Review - Flight Behaviour by Barbara Kingsolver
When you pick up Barbara Kingsolver, she's hard to put down. Flight Behaviour takes you on a journey deep into red-neck United States with one of the book's characters Juliet telling us “The key thing' to consider is that ...once you talking identity, you can't just lecture that out of people. The condescension of outsiders won't diminish it.' At a time when identity politics is back in vogue from Nkandla to New Delhi to New York, this is such a powerful reminder that to simply scorn those who reach for the protective cover of identity is hardly the way to open up debate but rather only serves to harden lines. Kingsolver though is not intent on preaching but flying you to new ways of seeing old phenomena. There is the pressing of the extended family, the Church that takes a leaf out of the Corinthians 'Take captive every thought to make it obedient to Christ', the wanderlust of a shot-gun bride and fluttering in-between the main characters butterflies. As the butterflies migrate, Kingsolver shows us in these lockdown times, how to take flight by staying in place.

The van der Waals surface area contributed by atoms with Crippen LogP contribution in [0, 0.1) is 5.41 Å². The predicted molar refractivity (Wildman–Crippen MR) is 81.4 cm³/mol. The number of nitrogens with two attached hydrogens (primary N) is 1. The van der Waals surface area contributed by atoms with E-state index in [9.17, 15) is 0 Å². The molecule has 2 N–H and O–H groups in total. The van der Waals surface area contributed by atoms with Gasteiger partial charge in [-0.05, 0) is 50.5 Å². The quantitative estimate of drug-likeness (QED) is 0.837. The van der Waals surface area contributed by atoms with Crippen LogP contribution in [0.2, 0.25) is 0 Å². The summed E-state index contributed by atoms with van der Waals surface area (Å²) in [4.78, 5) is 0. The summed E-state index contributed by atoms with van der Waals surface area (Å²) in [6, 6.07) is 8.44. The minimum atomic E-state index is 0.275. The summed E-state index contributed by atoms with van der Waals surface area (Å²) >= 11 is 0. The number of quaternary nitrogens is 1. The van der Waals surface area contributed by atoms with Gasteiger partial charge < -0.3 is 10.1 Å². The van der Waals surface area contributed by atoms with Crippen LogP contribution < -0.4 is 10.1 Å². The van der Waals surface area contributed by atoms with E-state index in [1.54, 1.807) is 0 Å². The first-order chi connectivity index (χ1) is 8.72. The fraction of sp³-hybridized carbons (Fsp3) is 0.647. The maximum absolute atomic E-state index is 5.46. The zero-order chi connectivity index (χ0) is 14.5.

Jo Rushby; former flight attendant, now practising to be a butterfly.